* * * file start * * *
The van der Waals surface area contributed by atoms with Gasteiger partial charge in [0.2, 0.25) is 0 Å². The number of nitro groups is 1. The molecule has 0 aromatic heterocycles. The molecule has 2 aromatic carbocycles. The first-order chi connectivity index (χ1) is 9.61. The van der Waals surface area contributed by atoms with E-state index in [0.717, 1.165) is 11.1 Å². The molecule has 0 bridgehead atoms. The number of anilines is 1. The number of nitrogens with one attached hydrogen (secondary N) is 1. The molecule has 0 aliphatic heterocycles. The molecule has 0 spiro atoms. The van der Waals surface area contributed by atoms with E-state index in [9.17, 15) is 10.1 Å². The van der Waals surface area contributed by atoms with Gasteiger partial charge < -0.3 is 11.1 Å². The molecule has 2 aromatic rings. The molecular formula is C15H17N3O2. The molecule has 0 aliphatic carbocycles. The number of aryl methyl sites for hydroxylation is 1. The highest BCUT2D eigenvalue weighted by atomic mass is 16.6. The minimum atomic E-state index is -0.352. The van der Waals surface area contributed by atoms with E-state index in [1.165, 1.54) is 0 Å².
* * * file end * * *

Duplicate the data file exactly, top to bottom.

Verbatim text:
The van der Waals surface area contributed by atoms with Gasteiger partial charge in [0.2, 0.25) is 0 Å². The number of nitro groups is 1. The molecule has 0 aromatic heterocycles. The molecule has 2 aromatic carbocycles. The first-order chi connectivity index (χ1) is 9.61. The van der Waals surface area contributed by atoms with E-state index in [0.717, 1.165) is 11.1 Å². The molecule has 0 bridgehead atoms. The number of anilines is 1. The number of nitrogens with one attached hydrogen (secondary N) is 1. The molecule has 0 aliphatic heterocycles. The molecule has 0 spiro atoms. The van der Waals surface area contributed by atoms with E-state index in [9.17, 15) is 10.1 Å². The van der Waals surface area contributed by atoms with Gasteiger partial charge < -0.3 is 11.1 Å². The molecule has 2 aromatic rings. The molecular formula is C15H17N3O2. The molecule has 0 aliphatic carbocycles. The number of aryl methyl sites for hydroxylation is 1. The highest BCUT2D eigenvalue weighted by atomic mass is 16.6. The minimum atomic E-state index is -0.352. The van der Waals surface area contributed by atoms with E-state index in [1.165, 1.54) is 0 Å².